A-Z Challenge: Metamorphosis

my book cover

my book cover

Franz Kafka was a brilliant asshat.*

I’ve steered clear of the novel even though it was a required reading because I’ve heard the horror story: here was a man suddenly transformed into a bug. A big fat ugly bug. Nobody even knew what kind of bug because he didn’t specifically say. Apart from Orwell’s 1984, this was the most horrifying non-horror story I read.

Yes, I ended up reading the novel anyway, but it was for one of my grad classes that I did it. I thought I’d be able to handle it by then, but I barely did.

I’m not going to go into the existential questions tied with this story because I was just so sad for Gregor Samsa. He was an honest man who didn’t deserve to be inexplicably transformed so hideously. And I suppose that’s when I realized Franz Kafka was a brilliant asshat. He plunges us right into the heart of the conflict but explains nothing, only stating what is. And then he shows us what happens to a family faced with the impossible.

It was scary for me because I didn’t like not knowing how the transformation was possible, how it can be reversed, and how to deal with it in the meantime. Gregor and his family did as best they could given the circumstances, but you can only do so much in a situation like that.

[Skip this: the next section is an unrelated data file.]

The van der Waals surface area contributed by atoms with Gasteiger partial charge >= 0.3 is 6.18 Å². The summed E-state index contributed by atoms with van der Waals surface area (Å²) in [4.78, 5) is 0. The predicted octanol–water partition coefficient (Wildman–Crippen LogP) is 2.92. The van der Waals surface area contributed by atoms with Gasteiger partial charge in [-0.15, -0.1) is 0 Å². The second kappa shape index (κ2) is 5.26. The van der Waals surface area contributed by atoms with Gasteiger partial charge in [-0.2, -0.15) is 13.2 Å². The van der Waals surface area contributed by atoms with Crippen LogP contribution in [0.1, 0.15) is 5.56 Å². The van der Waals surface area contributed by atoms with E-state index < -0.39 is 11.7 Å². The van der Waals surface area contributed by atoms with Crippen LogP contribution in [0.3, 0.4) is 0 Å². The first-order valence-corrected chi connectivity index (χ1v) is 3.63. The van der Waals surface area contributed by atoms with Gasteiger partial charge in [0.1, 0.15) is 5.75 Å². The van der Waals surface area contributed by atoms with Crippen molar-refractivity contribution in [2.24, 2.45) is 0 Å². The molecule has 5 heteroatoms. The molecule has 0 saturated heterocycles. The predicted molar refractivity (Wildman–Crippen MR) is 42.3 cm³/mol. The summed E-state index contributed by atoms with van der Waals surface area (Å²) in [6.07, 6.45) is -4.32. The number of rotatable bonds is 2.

I shudder to think about the situation being made real whether to me or to anybody. Nobody deserves that. And that’s why I called Kafka what I did.

*(Apologies for the word, but that’s the tamest word I know that comes close to what I actually think of Kafka. I love him, and I hate him.)

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5 thoughts on “A-Z Challenge: Metamorphosis

  1. I have read books by Kafka, but this one is unfamiliar. We mere mortals get into a limited scope where we expect a story to follow a prescribed formula and anything else just throws us for a loop.

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  2. You have to read it. It’s mainly conversational and reflections on the part of Gregor, but they’re all very compelling and thought-provoking.

    Thank you for dropping by. 🙂

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  3. I read this in high school…at least the short story version. I never knew it went deeper. I loved the story then, I’m pretty sure I’d love it now, only because I love to think of the possibilities, the meaning, and what the author was trying to convey. I’m weird, what can I say. 😛 Thanks for opening my eyes to more of Kafka!
    Jamie Dement (LadyJai)

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